Friday, March 29, 2019



Writer & Artist: Karl Kesel
Colorist: Ben Dimagmaliw | Letters: Jared K. Fletcher
Assistant Editor: Rachel Pinnelas | Associate Editor: Lauren Sankovitch
Editor: Bill Rosemann | Executive Editor: Tom Brevoort
Digital Production Manager: Tom Smith 3 | Digital Coordinator: Harry Go

If there was ever a perfect way to do a webcomic for a superhero, this has to be it. Over the years, going all the way back to their earliest days on America Online, Marvel has engaged in periodic webcomics, but -- to the best of my recollection -- they have most all been done in a regular comic book format, or with silly animated effects. But, someplace in between all that, Karl Kesel found a formula that worked astoundingly well, to the point I don't know why all superhero webcomics aren't done this way! Somewhere around 2009/2010, Kesel wrote and drew a serialized comic strip starring Captain America, which was posted daily at -- and the results are stupendous.

It helps that Kesel has a love for the genre -- he says as much in his afterword to the collected strips, but he needn't have done so. His enthusiasm is fully evident in every daily installment. As readers of this blog know, I've developed quite an interest in newspaper adventure strips myself over the past few years, and for the most part Kesel produces a masterful pastiche of same.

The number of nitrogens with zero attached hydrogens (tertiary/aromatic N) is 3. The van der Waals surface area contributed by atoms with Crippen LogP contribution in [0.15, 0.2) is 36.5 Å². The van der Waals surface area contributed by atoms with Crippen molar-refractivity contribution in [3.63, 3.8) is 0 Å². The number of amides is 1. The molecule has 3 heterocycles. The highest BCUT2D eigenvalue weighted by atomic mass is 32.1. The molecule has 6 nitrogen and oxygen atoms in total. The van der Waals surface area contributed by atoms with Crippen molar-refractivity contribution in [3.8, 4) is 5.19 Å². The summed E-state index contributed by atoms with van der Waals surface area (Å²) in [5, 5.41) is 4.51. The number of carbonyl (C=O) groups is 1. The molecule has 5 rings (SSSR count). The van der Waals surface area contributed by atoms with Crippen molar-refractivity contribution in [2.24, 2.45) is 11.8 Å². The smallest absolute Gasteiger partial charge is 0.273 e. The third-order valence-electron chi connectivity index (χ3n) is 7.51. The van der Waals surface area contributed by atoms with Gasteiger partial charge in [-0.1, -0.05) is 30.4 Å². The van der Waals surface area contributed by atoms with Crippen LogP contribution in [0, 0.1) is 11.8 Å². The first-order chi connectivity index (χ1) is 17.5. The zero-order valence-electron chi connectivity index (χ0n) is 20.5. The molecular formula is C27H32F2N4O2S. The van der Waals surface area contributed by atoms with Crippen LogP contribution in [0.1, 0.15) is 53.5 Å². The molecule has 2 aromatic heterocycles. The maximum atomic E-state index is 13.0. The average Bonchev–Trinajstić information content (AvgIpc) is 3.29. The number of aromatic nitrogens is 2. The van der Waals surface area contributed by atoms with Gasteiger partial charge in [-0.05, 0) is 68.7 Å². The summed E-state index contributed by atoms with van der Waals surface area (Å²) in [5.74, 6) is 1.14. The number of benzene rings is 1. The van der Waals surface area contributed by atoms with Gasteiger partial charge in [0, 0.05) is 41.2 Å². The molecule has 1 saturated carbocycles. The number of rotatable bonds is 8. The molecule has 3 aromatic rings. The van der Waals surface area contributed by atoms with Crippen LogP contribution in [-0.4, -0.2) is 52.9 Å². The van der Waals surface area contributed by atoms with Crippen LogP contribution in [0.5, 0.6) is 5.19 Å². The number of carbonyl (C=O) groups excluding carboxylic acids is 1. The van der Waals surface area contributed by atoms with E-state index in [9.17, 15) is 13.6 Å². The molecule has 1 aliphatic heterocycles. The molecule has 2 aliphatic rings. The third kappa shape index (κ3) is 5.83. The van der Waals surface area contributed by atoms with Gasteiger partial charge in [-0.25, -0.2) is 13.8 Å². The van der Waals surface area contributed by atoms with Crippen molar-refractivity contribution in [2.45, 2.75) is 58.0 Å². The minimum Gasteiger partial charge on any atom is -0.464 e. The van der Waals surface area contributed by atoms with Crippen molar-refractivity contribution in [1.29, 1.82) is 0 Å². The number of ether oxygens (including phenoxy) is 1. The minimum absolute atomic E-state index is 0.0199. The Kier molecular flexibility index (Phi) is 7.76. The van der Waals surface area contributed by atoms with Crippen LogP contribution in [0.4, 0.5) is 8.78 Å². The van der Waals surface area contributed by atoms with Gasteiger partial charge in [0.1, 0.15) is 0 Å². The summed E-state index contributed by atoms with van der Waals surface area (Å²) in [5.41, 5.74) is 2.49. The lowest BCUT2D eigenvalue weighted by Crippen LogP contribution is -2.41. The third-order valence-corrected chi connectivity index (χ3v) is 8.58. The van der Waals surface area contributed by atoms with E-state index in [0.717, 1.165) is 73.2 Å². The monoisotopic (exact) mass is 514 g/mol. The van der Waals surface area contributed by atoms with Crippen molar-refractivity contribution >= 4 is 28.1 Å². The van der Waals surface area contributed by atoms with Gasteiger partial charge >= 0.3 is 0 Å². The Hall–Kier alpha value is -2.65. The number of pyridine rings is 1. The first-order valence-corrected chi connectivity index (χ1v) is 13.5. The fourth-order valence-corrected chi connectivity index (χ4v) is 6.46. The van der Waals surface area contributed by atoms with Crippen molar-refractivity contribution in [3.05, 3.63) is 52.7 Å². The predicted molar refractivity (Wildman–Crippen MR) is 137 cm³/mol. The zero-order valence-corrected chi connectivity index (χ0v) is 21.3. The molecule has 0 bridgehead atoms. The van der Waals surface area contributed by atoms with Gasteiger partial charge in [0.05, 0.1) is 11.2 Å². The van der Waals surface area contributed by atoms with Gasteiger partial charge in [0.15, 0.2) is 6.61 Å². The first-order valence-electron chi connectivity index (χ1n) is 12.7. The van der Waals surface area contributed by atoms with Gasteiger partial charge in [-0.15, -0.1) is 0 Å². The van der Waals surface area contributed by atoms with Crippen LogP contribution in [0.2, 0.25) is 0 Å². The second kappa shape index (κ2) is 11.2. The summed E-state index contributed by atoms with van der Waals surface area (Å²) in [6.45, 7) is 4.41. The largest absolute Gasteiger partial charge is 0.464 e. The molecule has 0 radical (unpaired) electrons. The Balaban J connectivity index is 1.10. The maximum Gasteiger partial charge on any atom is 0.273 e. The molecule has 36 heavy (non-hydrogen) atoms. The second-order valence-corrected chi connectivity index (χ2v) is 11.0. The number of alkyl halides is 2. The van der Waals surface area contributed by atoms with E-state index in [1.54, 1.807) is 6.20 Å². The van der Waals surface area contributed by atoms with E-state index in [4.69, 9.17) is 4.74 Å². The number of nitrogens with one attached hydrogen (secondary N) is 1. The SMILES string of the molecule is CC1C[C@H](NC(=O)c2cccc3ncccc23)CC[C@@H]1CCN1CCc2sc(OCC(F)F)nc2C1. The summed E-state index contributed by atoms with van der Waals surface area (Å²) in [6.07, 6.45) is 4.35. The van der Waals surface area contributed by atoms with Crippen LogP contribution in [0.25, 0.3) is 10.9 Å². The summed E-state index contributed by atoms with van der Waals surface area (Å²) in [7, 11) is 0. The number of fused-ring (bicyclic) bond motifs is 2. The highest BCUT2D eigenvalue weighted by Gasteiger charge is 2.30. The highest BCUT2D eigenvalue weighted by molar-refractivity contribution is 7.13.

The story, presented as an "arc" in a ongoing strip, sees Captain America and Bucky brought to a top-secret facility where the government is pursuing various means in search of a new type of super soldier. Cap is subjected to a battery of tests, but things go off-track when it appears the Red Skull has infiltrated the base. The FBI's Red Skull expert is called in to investigate, and Cap and Bucky find themselves joining in to get to the bottom of a series of disappearances and apparent acts of sabotage.

Monday, March 25, 2019


Story by: Len Wein & Marv Wolfman | Art by: Neal Adams & Dick Giordano

Note: Screenshots below come from BATMAN ILLUSTRATED BY NEAL ADAMS VOLUME 2 and are not representative of these stories' original colors (the covers are presented as published, however).